With a mixture of antelope, lion and boar-like features, it is certainly a sight to behold, but especially so on the UK £5 coin designed by David Lawrence. The design surely captures the power associated with the Beaufort family, who Seymour had familial ties with through her brother, Edward.

Secure your 2023 UK Yale of Beaufort £5 here >>

2022 UK Lion of England £5

**No longer available at The Mint**

One of the first beasts to greet you on the Moat Bridge of Hampton Court Palace, the crowned Lion of England supports a shield bearing the combination of two coats of arms – of Henry VIII and Jane Seymour.

A brave and ferocious lion has featured on the shield of England for as long as it has existed. Representing English courage, strength, dignity, and pride, this beast remains an iconic heraldic symbol to this very day.

Designed by David Lawrence, this £5 coin shows the crowned Lion in a powerful stance. Its lips are curled, exposing the ferocious grimace of teeth, and its claws clasp tightly around the shield of arms it stands to protect.

This coin is no longer available at The Royal Mint, but you can order your 2022 UK Lion of England £5 coin for JUST £24.99 (+p&p) today by clicking here >>

2022 UK Seymour Panther £5

**No longer available at The Mint**

The Seymour Panther was gifted to Jane Seymour by King Henry VIII from the royal treasury of beasts. It is one of the ten magnificent King’s Beasts sculptures you’ll find if you visit Hampton Court Palace.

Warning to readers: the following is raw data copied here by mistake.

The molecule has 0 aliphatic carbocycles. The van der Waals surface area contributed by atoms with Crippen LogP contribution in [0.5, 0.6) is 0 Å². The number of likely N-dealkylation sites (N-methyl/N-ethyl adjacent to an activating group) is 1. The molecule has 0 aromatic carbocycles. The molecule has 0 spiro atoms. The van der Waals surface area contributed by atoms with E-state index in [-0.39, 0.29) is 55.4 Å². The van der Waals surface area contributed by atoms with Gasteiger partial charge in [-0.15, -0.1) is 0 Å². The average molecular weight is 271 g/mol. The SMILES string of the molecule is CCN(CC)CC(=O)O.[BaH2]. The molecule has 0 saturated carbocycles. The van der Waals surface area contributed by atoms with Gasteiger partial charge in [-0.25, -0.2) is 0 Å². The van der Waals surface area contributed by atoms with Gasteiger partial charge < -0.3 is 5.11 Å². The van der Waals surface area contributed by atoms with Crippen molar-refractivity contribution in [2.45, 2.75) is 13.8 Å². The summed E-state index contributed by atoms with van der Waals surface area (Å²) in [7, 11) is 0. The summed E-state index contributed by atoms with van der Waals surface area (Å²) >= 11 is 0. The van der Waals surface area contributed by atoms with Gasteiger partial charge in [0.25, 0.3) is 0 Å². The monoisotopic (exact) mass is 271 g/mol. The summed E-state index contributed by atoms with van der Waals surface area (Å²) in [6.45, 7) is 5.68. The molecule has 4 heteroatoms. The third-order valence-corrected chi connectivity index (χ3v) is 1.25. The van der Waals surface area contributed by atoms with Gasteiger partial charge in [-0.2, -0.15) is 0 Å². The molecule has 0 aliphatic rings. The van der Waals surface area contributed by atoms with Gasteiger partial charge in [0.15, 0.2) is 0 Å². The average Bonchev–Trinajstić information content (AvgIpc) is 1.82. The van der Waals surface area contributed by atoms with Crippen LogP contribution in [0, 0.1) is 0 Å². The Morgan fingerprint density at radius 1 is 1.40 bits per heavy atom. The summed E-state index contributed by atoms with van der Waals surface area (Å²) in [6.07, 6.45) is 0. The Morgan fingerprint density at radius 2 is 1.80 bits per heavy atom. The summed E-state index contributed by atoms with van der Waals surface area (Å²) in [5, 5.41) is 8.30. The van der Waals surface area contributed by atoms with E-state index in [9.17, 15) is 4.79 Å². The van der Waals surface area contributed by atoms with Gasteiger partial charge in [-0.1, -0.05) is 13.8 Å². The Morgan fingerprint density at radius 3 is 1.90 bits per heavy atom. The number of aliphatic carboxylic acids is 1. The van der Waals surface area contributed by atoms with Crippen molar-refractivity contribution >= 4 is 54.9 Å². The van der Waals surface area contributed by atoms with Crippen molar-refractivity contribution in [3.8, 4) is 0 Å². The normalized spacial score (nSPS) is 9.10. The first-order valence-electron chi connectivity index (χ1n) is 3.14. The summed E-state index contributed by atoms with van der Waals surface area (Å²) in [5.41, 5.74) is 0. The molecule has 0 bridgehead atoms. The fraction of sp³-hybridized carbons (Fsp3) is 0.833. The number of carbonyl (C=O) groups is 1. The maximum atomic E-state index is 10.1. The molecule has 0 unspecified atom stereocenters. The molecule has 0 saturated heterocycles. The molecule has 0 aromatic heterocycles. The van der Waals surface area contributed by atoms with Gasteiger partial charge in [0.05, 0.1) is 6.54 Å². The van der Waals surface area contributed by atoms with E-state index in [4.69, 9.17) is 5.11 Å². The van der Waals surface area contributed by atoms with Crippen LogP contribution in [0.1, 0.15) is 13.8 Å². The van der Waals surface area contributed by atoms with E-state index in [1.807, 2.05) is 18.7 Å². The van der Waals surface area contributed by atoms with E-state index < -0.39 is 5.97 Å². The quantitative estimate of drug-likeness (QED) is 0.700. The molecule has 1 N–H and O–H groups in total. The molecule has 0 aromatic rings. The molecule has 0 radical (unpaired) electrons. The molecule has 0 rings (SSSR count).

The exquisite reverse design of this £5 coin, by David Lawrence, depicts the panther in all its glory, with flames coming out of its mouth and ears. Known for its intoxicating breath, the Seymour Panther represents the union between the mighty King Henry VIII and his wife, Jane Seymour.

The 2022 UK Seymour Panther £5. Secure yours here >>

This coin was the very first issue in The Royal Mint’s Tudor Beasts Collection, and it is no longer available from The Royal Mint. You can order your 2022 UK Seymour Panther £5 coin for £24.99 (+p&p) today by clicking here >>

The heraldic beasts of the Tudor dynasty

Over 400 years ago Henry VIII commissioned the sculpting of 10 heraldic animal statues. They were produced to represent the ancestry of King Henry VIII and his third wife Jane Seymour.

These became known as “The King’s Beasts” and can still be seen to this day, guarding the main entrance to Hampton Court Palace. One of the responsibilities of the beasts is to support various shields which themselves have symbols known as badges.

The Tudor Beasts outside of Hampton Court Palace. Credit: Wikimedia Commons.

King Henry VIII had numerous beasts decorating Hampton Court where the Queen’s own beasts now reside. The Tudor Beasts are: the Lion of England, the Royal Dragon, the Tudor Dragon, the Black Bull of Clarence, the Yale of Beaufort, the White Lion of Mortimer, the White Greyhound of Richmond, the Seymour Lion, the Seymour Panther and the Seymour Unicorn.

The Queen’s ten beasts were modeled after these creatures and guarded her coronation in 1952. Woodford, the sculptor instructed to produce these ten new statues, did not produce exact replicas to those of Henry VIII’s beasts, as these would have had little connection with Her Majesty’s own family or ancestry.

Now that you know about the history of the Tudor creatures, which beast are you excited to see featured on our £5 coin? Let us know in the comments below!

Continue your Tudor Beasts £5 Collection

Secure the 2024 UK Tudor Dragon £5 for your collection today >>